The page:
It rained during most of my stay at the latest Vancouver International Film Festival (VIFF) – a thick, persistent, almost sweet, drizzle that covered the horizon in greyish tones and gave the cityscape an air of noble melancholy. Rain was a good thing. As curators from the North Pacific will tell you, in fair weather potential spectators tend to stay outdoors. Comes rain, they return to their cinephilic habit, and you get the audience you deserve.
This year, however, they had to walk further to get their fix. Canada has taken a hit with the economic crisis, and many Vancouver theatres are closing. The seven-screen Granville 7 that had been the VIFF’s main hub since 2002 closed in November 2012. Located at the heart of the main downtown strip, between shoe manufacturer outlets, clothing shops for teenagers, porn shops, pizza parlours and restaurants, it was reclaimed at the end of its lease by the landlord that had bigger and better plans. (1) What these plans are or were is anybody’s guess, as the space stands empty, forlorn and boarded, like a stranded whale, at the corner of Granville and Smythe. The neighbourhood restaurants took a hit, losing customers in the process. In addition to the two staple locations constituted by the Pacific Cinematheque and the Vancity Theatre (where the offices of the Festival are located), the bulk of the operation was shifted several blocks away, a brisk ½ hour walk, in the Cineplex Odeon International Village, one of these modern atrocities, a multi-screen theatre buried in a shopping mall, with a substandard food court. A couple of other venues were also secured in the vicinity, but the Cineplex Odeon was the largest, the best equipped (3D projection was available) and, being new to the festival business, the most problematic.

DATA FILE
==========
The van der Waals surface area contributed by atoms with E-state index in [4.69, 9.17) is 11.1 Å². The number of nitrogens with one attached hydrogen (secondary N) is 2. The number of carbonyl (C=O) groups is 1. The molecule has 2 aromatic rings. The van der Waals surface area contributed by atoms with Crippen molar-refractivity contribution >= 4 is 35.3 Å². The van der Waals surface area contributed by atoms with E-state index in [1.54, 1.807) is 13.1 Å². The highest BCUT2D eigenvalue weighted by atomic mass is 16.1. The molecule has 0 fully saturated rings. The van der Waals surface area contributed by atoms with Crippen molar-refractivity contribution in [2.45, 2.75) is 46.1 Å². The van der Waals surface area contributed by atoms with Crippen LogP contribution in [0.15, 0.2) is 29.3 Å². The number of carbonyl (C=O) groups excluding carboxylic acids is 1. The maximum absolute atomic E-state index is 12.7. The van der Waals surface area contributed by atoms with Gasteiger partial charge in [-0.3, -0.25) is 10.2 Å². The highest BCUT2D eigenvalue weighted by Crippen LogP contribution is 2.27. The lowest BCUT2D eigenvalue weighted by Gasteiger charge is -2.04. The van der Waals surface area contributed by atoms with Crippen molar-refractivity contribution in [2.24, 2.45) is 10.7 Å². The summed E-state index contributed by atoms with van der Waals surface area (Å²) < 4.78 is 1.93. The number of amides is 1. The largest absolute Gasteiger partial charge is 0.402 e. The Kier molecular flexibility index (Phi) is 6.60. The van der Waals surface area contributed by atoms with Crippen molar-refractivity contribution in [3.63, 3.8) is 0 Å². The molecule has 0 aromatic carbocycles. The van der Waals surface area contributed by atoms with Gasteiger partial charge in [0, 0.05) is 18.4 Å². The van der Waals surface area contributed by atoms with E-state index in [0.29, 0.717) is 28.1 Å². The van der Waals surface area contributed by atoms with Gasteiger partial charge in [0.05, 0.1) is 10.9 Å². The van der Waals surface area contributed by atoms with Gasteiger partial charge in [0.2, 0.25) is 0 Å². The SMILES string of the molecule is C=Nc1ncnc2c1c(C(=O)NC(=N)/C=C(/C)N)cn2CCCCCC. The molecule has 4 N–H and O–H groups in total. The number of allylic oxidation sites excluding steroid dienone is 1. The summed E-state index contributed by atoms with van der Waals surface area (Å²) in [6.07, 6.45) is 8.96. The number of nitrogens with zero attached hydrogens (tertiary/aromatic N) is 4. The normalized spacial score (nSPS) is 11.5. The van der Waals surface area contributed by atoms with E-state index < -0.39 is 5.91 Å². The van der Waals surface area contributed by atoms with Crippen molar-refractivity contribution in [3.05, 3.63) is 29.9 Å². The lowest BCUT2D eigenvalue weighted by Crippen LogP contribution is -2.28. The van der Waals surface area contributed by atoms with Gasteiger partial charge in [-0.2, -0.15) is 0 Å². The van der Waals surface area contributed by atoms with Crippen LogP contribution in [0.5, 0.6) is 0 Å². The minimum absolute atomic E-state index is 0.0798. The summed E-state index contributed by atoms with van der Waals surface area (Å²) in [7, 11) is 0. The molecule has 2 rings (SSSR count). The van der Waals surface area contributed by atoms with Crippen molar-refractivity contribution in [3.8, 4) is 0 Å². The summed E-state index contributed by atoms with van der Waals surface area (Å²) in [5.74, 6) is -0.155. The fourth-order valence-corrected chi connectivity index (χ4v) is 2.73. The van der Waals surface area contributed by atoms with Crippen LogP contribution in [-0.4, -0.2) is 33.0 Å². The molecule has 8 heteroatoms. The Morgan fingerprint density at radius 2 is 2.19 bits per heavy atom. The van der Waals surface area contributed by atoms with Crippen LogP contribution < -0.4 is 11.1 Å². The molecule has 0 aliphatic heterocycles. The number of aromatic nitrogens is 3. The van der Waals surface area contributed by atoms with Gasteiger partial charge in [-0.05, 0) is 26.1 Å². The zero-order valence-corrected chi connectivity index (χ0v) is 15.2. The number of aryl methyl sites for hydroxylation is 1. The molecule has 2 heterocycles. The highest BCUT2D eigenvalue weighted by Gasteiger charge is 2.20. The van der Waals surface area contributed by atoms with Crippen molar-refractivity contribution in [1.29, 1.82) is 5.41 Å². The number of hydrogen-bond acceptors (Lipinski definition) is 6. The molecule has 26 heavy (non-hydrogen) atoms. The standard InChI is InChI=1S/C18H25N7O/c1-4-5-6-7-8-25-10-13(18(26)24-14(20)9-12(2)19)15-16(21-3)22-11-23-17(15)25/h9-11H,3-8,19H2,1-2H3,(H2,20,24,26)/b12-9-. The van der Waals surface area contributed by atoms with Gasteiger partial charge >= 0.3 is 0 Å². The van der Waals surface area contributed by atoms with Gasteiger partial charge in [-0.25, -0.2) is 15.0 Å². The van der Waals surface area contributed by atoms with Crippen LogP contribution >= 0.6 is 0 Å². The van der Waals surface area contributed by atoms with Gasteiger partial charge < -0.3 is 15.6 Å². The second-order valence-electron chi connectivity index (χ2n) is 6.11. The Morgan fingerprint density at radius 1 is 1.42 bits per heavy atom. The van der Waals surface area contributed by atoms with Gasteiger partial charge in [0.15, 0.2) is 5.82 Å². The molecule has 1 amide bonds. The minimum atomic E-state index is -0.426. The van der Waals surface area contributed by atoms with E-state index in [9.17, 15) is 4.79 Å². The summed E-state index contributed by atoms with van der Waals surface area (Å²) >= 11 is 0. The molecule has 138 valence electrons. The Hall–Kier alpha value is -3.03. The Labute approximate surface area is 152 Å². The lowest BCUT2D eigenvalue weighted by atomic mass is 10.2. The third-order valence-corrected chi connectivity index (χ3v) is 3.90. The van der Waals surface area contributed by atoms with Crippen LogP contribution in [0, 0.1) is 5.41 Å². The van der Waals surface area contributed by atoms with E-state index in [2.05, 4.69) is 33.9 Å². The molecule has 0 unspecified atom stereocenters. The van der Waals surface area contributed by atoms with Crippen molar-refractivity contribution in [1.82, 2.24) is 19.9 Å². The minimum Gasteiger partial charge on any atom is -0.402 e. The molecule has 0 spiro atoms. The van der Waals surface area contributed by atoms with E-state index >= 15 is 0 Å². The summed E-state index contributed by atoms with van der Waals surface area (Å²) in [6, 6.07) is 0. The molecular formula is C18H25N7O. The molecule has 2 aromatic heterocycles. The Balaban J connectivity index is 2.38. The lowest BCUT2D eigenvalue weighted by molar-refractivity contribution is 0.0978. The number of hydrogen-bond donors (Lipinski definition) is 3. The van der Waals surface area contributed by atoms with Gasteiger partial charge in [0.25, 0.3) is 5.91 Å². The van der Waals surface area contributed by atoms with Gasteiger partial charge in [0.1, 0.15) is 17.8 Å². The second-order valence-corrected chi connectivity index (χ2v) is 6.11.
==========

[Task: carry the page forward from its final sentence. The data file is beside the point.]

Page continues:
Yet the show must go on, and the VIFF remains a high quality, thoughtfully curated showcase. Its current difficulties are symptoms of a time when cinema has to lure spectators into the unappetising confines of gigantic shopping malls and compete for their attention with other digital products. The overwhelming majority of the screenings were in DCP, about 50 in HDCAM, a few mavericks in odd formats (Blu Ray, Digital Beta, computer output for James Benning’s Stemple Pass)… and yes, four movies screened in their 35mm glory: Raya Martin and Mark Peranson’s La última película, Alicia Scherson’s Il futuro (The Future), Andrés and Luís Rodríguez’s Brecha en el silencio (Breach in the Silence) and Miguel Gomes’s short, Redemption. Let’s face it, folks, unless you go to Pordenone, this is the way it’s going to be – correction: this is the way it already is.
Digital or not, cinema is still faced with the question of whether it is possible to represent the world. As digital media make it easier to record an image, but even easier to tamper with it, the tropes and requirements of “photographic realism” are becoming evanescent. Some films take a stance – against the unnecessary proliferation of images – against the lazy poaching or downloading of exotic “views” – by deliberately limiting their means of expression or their field of vision. These are the films I want to talk about.